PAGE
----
While the efficiency of Connect & Coach is important to dietitians, Passerrello says the true indicator of its success is whether it helps clients reach their goals. She’s found that the program has done just that through nutrition diagnosis in accordance with the Nutrition Care Process, using the PES (problem, etiology, signs/symptoms) intervention section. This section enables dietitians to collect data according to the nutrition assessment guides to diagnose nutritional issues and determine their possible causes, signs, and symptoms. “We’re able to add multiple PES statements, update them, and track their progress with a few clicks of a mouse,” she says.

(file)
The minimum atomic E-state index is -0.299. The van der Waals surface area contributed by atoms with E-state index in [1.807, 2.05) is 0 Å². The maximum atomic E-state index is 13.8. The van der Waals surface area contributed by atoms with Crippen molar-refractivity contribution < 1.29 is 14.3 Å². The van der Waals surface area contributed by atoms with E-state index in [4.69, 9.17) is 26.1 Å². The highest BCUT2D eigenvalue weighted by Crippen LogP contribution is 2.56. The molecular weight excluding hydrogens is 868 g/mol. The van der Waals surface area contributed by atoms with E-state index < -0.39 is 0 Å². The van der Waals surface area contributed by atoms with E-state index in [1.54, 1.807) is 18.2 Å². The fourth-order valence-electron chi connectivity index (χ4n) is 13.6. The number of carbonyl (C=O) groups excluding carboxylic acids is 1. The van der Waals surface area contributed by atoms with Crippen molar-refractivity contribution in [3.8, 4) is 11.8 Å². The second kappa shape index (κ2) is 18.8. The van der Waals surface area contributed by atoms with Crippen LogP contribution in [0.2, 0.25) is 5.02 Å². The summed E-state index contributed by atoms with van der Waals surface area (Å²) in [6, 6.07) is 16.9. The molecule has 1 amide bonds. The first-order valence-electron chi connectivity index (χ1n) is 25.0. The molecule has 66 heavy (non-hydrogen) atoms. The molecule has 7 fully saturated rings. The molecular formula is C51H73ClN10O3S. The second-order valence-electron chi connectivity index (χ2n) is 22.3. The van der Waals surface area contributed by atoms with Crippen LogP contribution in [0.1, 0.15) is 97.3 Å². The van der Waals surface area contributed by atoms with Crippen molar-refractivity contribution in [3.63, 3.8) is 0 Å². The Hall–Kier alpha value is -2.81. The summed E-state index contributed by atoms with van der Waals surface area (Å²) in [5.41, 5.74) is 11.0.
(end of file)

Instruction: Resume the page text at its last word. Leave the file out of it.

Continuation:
“The intervention section allows dietitians to set SMART [specific, measurable, attainable, realistic, timely] goals specific to the client’s nutrition diagnosis and develop real-life strategies for accomplishing the goal,” Passerrello says. Because it’s electronic, dietitians can print out the section for clients and send it to their physicians, along with updates used by a “team that will assist clients in meeting their goals and improving their nutrition and health status.”

Clients and patients can register for individual nutrition counseling and group nutrition classes during their counseling sessions or on Giant Eagle’s website. The four-week classes meet once per week for 90 minutes and cover topics ranging from weight loss and nutrition to eating well. Giant Eagle’s dietitians facilitate the classes, teaching participants how to limit fats, control portions, manage stress, and become more physically active.